This information explains a little about the transition process and what it will mean for you. Remember that if you have any questions about transition, please talk to your clinical nurse specialist or consultant.
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What is transition?
In health care, we use the word ‘transition’ to describe the process of planning, preparing and moving on from children’s health care to adult health care. Transition is a gradual process. It gives everyone time to talk about what health care you will need as an adult, choose which adult clinic is best for you and make sure you are ready to make the move.
When will I move on to adult health care?
Most young people move on to an adult clinic when they are between 16 and 18 years old however you will be commenced onto the ready steady go programme or something very similar before then. This will help us to ensure your transition runs as smoothly as possible and offers some structure to your transition.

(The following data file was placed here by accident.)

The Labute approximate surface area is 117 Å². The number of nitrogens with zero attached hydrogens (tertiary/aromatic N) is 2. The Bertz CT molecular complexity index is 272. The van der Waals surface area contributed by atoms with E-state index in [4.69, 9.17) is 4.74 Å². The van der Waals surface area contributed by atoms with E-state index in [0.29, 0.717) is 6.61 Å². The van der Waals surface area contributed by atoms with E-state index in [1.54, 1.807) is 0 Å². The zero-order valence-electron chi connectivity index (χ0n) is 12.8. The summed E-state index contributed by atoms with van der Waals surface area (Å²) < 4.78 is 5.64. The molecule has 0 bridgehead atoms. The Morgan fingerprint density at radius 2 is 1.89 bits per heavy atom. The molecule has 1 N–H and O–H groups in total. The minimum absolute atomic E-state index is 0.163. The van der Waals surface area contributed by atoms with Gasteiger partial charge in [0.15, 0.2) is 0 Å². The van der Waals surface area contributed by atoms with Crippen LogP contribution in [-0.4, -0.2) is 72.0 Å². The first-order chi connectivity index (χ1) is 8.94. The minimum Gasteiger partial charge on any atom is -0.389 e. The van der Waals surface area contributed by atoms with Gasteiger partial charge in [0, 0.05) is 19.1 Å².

Some services offer joint clinics with adult services and some can arrange visits to the adult clinics and wards before moving on. This will help in preparing you for the transition to adult services and we would definitely encourage these steps if you are offered them.
You can ask your parents, consultant or clinical nurse specialist about when you will be making the move. Whatever your plan, you will have time to make sure you feel ready.
Why do I need to move on?
As you grow into a young adult, an adult clinic will be the best place for you to get the care that is right for your needs. The staff in children’s services are expert in caring for babies, children and teenagers, and the staff in adult services are the experts in caring for young adults, adults and older people.
By the time you are at the end of the transition process, you may feel that you have grown out of children’s services and be glad to move on to a more grown-up setting. However, the thought of moving to a new clinic and leaving the staff that you have got to know over the years can be difficult.
But we know from experience that it is a good idea to think of this change as a sign that you are growing up and moving on with your life.